overcoming unexpected problems

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Category : God, choice, hope, living a life of faith, taking action

“From that day on, half of my men did the work, while the other half were equipped with spears, shields, bows and armor. The officers posted themselves behind all the people of Judah who were building the wall. Those who carried materials did their work with one hand and held a weapon in the other, and each of the builders wore his sword at his side as he worked.” (Nehemiah 4: 16-18)

When you live a life of faith things aren’t always easy.  In fact, sometimes living a life of faith means you run smack into the unexpected problems.  That’s where Nehemiah found himself.  He was living a pretty comfortable life.  He had the King’s confidence.  He lived in a palace (his job was to eat food – which is great as long as it’s not poisoned).  I bet he even had cable TV.  But God called Nehemiah to rebuild the walls of Jerusalem.

Not an easy task.

Nehemiah gave up all of the perks of royal life to go back to Jerusalem and work in ditches to rebuild walls.  He gave up comfort for bickering nobles.  He gave up food so he could stand watch with the other Jews.  He gave up wealth and power so that he could worry about invasions and attacks.

Sometimes a life of faith gives you more problems than if you just did your own thing.

Being faithful is rarely easy.  There is often a price.  Almost everyone God called to do amazing things in the Bible had a harder time than if they had ignored him.  To most of us that feels wrong.  Before I became a Christian I had just always assumed that if you believe in God your life should be easy.  But that’s just not reality.

There’s no question God blesses people with amazing things.  David had tremendous wealth.  Yet before he could become king he had to fight a giant.  Esther lived in comfort and security, but she had to risk everything in order to save her fellow Jews.

Those were big risks.  Big obstacles.  But not all sacrifices are huge.

As I sit here typing this post, my computer speakers are on the verge of dying.  My keyboard doesn’t always record the letters I type, and I suspect I need to completely reformat my hard drive.  Even my mouse is rebelling and not scrolling properly.

There was a time when none of this would have been an issue.  I could have easily bought replacement speakers.  Heading to Best Buy wouldn’t be a problem.  But now, because I am unemployed, all of that is beyond my reach.  Of all the challenges I expected to face in unemployment a slowly dying computer was not one of them!

I’m not saying this is catastrophic.  The lives of a nation aren’t at risk if I can’t use the scroll wheel on my mouse.  It’s not like I have to carry a sword because I’m afraid my neighbor is going to try and kill me while I type on my computer.  But it is annoying.  It’s one more time I have to trust God.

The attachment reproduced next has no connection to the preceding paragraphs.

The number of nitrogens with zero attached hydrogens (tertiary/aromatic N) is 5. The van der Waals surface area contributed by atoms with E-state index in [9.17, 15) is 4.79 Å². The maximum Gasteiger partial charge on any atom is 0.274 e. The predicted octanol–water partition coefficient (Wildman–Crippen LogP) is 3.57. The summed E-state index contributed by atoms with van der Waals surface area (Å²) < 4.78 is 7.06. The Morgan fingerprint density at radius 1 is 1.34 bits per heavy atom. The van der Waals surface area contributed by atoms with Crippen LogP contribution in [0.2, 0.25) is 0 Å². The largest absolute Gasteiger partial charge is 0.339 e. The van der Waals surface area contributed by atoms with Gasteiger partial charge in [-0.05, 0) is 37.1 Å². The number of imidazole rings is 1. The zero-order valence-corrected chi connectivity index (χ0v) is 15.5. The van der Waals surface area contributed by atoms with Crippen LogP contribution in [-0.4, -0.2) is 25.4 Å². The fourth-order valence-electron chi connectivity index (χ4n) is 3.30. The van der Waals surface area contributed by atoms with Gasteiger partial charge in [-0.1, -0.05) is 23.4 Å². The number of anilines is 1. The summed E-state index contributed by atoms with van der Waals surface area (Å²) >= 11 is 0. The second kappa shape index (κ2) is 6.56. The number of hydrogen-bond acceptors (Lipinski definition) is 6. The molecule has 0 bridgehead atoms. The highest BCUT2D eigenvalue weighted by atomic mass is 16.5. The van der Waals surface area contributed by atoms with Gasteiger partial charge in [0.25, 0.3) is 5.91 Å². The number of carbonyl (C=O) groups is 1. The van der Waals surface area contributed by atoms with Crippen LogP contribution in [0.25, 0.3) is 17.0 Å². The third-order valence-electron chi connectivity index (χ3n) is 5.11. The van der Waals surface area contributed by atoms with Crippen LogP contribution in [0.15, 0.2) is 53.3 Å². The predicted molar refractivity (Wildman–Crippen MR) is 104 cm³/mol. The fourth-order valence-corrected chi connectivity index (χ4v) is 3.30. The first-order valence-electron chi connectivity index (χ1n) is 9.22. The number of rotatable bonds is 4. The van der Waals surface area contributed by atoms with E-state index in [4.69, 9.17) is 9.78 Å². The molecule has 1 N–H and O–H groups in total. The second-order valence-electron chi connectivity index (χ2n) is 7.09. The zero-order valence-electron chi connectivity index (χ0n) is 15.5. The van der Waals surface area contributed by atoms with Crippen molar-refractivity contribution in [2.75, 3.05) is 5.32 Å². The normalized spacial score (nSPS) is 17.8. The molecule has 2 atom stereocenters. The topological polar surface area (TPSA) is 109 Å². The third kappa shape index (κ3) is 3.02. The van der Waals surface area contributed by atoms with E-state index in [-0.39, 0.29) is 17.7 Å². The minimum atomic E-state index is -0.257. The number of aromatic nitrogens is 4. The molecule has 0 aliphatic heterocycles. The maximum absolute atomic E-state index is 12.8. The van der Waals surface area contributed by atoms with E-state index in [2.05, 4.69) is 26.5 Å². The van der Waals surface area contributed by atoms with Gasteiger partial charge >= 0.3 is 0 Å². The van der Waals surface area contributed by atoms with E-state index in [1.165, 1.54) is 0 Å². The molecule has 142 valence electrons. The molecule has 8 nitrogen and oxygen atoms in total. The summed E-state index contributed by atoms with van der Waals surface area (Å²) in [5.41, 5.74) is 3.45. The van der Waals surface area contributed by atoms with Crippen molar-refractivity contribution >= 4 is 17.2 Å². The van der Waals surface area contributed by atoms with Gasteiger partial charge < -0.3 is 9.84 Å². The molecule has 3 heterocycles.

Doing the right thing.  Trusting God.  All of these are hard choices.  Especially in the face of unexpected challenges.  As I said, being faithful almost always come with risks and challenges.  As John the Baptist found out, sometimes when we’re living out a life of faith we end up beheaded by a king.

But we don’t trust God because we expect an immediate reward.  We trust God, we act, because we are living for something more.  We are citizens of a different kingdom.  We live with an eye towards our final home – one that lasts forever.  We know that even though we face unexpected problems, there is a point to what we do.  God doesn’t ask us to do something simply because he can.

Every unexpected problem presents us with a choice – do we trust God and continue to live a life of faith?  Or do we trust ourselves, and move away from God?  When life presents you with a problem, what are you going to choose?

is your life urgent?

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Category : God, Jesus, different, faith, sharing faith, taking action

 

If I could only change one thing in my life it would be the sense of urgency I feel.  Or in my case, don’t feel. 

My nature is one of procrastination.  I like to spread things out so I don’t have too much happening at one time.  Because of this, I sometimes lack a sense of urgency.  At least when there isn’t a deadline floating around.  (This is why it’s taking me so long to finish writing my book!)

Yet when I read the Bible, I am struck by something: the repeated call for Christians to live with a sense of urgency.  Jesus changed the world in about 3 years.  That’s pretty urgent.  Paul dropped everything after encountering God and became one of the most important people in history.  David didn’t wait until next week to fight Goliath, he found a rock and went to town.

Looking at my own life, I’m not sure I can say it resembles those examples.  Instead, it much closer to the lyrics of “We are the body” by Casting Crowns

But if we are the body
Why aren’t His arms reaching?
Why aren’t His hands healing?
Why aren’t His words teaching?
And if we are the body
Why aren’t His feet going?
Why is His love not showing them there is a way?

Why don’t I reach out more?  Why am I more reactive than proactive?   Why do I walk past the people I know need help?  Why do I ignore that prodding by God to help?  To act?  I think the answer is provided by another song.   

i am so easily satisfied
by the call of lovers less wild
that i would take a little cash
over your very flesh and blood

(”Wedding Dress“, Derek Webb)

It bothers me to think that I would trade in Jesus’ sacrifice for comfort and convenience.  But I do.  I willingly turn my back on what it cost God to secure my freedom.  And I am increasingly convinced that this lack of urgency is something that is holding me back from a deeper relationship with God.

It’s ironic that it took this realization for me to finally start developing that sense of urgency.  Funny how God works sometimes.